In the sunny state of Florida, in the city of St. Augustine, you can find the still operating St. Augustine Lighthouse. Today, the lighthouse is a museum where tourists and students can learn about its history on a daily basis. But don’t forget to also book the ghost tour when you visit, because this lighthouse is very much haunted.
The history of the St. Augustine Lighthouse
St. Augustine Lighthouse is located on the most northern point of Anastasia Island and was built in 1874. This lighthouse replaced the original one. The first one was built in 1824 and was running on oil. The lighthouse keeper had his hands full on keeping the fire, and thus the light, running. In 1855, this was replaced by a huge lamp with silver reflection shields. During the American Civil War (1861 – 1865), the harbor master and the lighthouse keeper hid the lens. By doing this, they blocked the shipping route that the Union (Northern) soldiers used. The location of the lens was soon discovered when the harbor master was taken hostage and was forced to reveal its hiding place.
Swallowed by the sea
In 1870, people started noticing the old lighthouse was on the verge of collapsing due to the weather conditions and the salt water. It was slowly engulfed by the sea. In 1880, the old lighthouse collapsed completely. The new lighthouse was already built by then. The ruin of the old lighthouse is still seen when the water is low and is of great archaeological value.
The new St. Augustine Lighthouse
The new lighthouse was equipped with a hypermodern lens. Ironically, the new lighthouse keeper, William A. Harn, was a Union war hero. He was the head of his own company during the battle of Gettysburg. Harn remained the lighthouse keeper for 20 years and moved into the cottage next to it with his wife and six daughters. The family was well-known for handing out lemonade near the lighthouse. During WWII, the lighthouse was being used as a watchtower to spot enemy ships and submarines.
Along the 1350 mile (2.173 km) Florida coastline, there are 30 more lighthouses, but none of them is as haunted as the St. Augustine Lighthouse. Most ghost stories date back from the time the old lighthouse was still operating, but the new one is haunted as well. Television shows like “Ghost Hunters” and “Ghost Adventures” investigated here. Apart from the normal day tours, the museum also provides a “Dark of the Moon” tour and organizes special ghost themed events.
Dr. Allan Ballard
The first owner of the original lighthouse was Dr. Allan Ballard. He refused to believe the Lighthouse was on the verge of being swallowed by the sea. He declined a financial offer from the State to leave the lighthouse. Meanwhile, the construction of the new lighthouse already started, and the money offered to him got less and less. Ballard swore he’d never leave his beloved place. And he kept his word. His ghost is still seen near the spot where the old lighthouse was located.
Smell of cigars
Lighthouse keeper Peter Rasmussen was good at his job and loved a good cigar. The smell of cigars is often noticed in the lighthouse stairwell, even though smoking is prohibited. This smell could also be caused by Joseph Andreu, the lighthouse keeper who fell to his death in 1850 while painting the lighthouse on the outside.
Eliza and Mary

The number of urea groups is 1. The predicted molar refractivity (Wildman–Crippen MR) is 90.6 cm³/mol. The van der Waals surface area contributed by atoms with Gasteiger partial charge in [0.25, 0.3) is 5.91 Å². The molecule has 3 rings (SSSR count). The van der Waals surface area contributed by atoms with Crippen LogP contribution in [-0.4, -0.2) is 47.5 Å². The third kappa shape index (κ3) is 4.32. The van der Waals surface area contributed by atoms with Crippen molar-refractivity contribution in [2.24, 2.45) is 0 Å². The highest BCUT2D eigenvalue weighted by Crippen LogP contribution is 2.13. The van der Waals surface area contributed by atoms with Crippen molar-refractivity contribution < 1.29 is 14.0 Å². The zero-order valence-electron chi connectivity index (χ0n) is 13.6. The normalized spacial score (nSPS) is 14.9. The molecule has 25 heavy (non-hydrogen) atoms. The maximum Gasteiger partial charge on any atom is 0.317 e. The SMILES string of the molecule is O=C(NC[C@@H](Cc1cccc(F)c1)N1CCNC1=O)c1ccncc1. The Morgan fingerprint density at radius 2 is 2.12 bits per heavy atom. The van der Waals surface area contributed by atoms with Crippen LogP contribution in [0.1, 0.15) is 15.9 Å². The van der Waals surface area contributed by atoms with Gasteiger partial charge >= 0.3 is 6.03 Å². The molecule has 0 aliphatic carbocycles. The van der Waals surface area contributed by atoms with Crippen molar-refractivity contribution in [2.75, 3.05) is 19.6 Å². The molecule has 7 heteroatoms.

The most appealing ghosts of the St. Augustine Lighthouse are those of Eliza (13) and Mary (15). They were Hezekiah Pity’s daughters. Hezekiah was hired to help construct the new lighthouse. When Eliza and Mary were playing with a cart used for the transport of materials in 1873, the cart suddenly broke loose. The cart fell off the cliff, dragging the girls along in its fall. They drowned in the wild sea. People can still hear their laughter.
Mary, the oldest of the girls, is seen most often. She wears a blue velvet dress and matching ribbon in her hair. They are well known for playing tricks on people. On the stairwell, they like pulling people that are on their way down back up, pulling people’s hair and playing with the glow-in-the-dark sticks that are included in the ghost tour. Unfortunately, their pranks sometimes cause people to fall down the stairs and as a result, some people get hurt.
Other ghosts in the St. Augustine Lighthouse
In case of a storm, a woman dressed in white in the company of a small girl are seen on top of the tower. Volunteers find doors that are opened, while no alarm has gone off. According to the lady who sells the tickets, the lighthouse keeper’s cottage is most haunted. Researchers from “Ghost Hunters” agree on this. The ghosts even chased away a former keeper by scaring him with footsteps, voices and lights that went on and off constantly.
They probably didn’t like the man that much. A father and child are often seen on the stairs of the lighthouse. A man who hung himself on the porch still haunts this area. A negative presence is sensed there. Sometimes people feel oppressed when they are in the basement. A man is often seen here who passes visitors without even giving them a glance.
Sometimes sounds as if a bucket is picked up and placed on the floor time and time again is heard. Moaning is heard in the stairwell and a creepy shadow figure was seen here. Ghost Hunters got a clear EVP from a lady who screamed “help me!”.
The St. Augustine Lighthouse today
In spite of (or perhaps because of) all the ghost stories, the lighthouse museum is visited by 190.000 people each year. Among them there are 54.000 students. You can learn all about historical and archeological findings, even from WWII. Isn’t this an amazing place? of course, due to the Corona pandamic, make sure to plan your trip before you go.
Do you want to read more stories of haunted places in America? Click here!
Cover photo: virnuls via Pixabay
Sources: staugustinelighthouse.org, wikipedia, visitstaugustine.com and ghostsandgravestones.com
Address: 81 Lighthouse Avenue, St. Augustine, FL 32080 USA (gps: use 100 Red Cox Road)